would be much simpler and people could see where your alignment goes

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So if Jae leads a drive to lower Min Inflation to 0% we would have a situation where Min Inflation is 0% and Max Inflation is 20%. This makes the range of possible outcomes for the 10 year supply picture of ATOM even larger making it impossible for investors to plan ahead. In addition, he has expressed support for more rapid changes of the inflation rate. This increases the volatility/turbulence levels of ATOM supply making it more event driven. This event-driven 0% to 20% inflation range is basically what the Fed does to set interest rates for the US dollar. The Federal Reserve has a monetary policy making committee called the Federal Open Market Committee (FOMC) that sets interest rates. The committee is made up of representatives of the US government and the US banking industry. In the case of ATOM, the monetary policy making body (the FOMC equivalent) are the token holders like Jae and big validators who can determine whether inflation is 0% or 20% by bonding and unbonding their stake around the 66.67% threshold. Let’s not forget that Jae is one of the largest ATOM holders and he singlehandedly can move the staking ratio depending on his own bonding and unbonding decisions effectively making Jae a chairman of this monetary policy making committee.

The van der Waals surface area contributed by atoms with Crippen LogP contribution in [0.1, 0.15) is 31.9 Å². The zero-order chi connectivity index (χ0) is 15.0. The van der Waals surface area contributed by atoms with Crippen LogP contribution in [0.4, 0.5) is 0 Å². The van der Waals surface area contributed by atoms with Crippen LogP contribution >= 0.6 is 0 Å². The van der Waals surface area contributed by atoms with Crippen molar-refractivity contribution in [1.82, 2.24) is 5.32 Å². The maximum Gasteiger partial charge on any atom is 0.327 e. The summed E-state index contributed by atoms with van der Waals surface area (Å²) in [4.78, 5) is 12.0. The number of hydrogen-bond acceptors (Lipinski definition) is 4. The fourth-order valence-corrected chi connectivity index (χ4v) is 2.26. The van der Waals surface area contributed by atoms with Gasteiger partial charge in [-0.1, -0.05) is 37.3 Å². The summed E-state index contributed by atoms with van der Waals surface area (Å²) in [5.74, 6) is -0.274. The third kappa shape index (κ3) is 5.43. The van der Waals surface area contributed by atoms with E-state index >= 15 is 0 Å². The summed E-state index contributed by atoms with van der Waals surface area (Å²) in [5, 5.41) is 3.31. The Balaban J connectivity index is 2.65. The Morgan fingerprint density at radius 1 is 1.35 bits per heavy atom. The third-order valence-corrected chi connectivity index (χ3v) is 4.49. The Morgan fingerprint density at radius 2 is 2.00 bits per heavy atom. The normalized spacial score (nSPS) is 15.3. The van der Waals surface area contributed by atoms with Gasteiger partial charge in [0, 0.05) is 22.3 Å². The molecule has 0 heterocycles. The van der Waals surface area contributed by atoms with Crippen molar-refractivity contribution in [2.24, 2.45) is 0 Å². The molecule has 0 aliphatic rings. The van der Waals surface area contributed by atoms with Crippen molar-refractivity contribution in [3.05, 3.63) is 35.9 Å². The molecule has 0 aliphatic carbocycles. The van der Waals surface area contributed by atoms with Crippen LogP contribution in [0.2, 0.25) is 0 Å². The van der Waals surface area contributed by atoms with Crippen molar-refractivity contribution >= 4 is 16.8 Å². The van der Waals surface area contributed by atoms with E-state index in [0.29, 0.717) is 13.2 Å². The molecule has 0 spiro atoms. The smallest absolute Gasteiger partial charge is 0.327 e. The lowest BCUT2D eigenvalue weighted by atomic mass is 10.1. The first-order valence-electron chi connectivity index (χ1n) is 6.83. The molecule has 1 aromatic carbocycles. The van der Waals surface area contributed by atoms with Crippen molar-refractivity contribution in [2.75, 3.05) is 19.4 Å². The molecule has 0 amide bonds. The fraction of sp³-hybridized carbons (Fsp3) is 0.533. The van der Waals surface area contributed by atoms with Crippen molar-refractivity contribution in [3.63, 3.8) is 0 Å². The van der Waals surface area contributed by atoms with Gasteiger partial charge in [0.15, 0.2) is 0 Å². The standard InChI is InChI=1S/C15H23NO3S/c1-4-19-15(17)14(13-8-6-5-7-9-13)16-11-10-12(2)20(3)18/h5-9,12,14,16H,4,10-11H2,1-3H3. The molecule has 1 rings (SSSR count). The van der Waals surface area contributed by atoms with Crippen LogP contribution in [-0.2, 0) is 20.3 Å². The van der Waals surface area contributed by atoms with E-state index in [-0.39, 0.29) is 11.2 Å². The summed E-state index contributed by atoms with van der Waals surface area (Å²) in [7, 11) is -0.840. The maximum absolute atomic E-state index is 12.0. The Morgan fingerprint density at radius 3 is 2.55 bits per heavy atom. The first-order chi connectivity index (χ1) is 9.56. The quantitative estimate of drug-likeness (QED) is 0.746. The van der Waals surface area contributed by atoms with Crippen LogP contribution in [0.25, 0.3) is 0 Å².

Making the supply completely uncertain and centralizing decision making in the hands of a few large stakeholders and delegates who are using other people’s money as voting power is a direct copy of the Wall Street’s Federal Reserve central banking model. The users and investors in the currency (ATOM) are completely at the mercy of this central committee of big validators and large token holders like Jae. The top 10 addresses holders of ATOM control 25% of the stake with the very top one holding more than 5% alone (or nearly 20 million ATOM).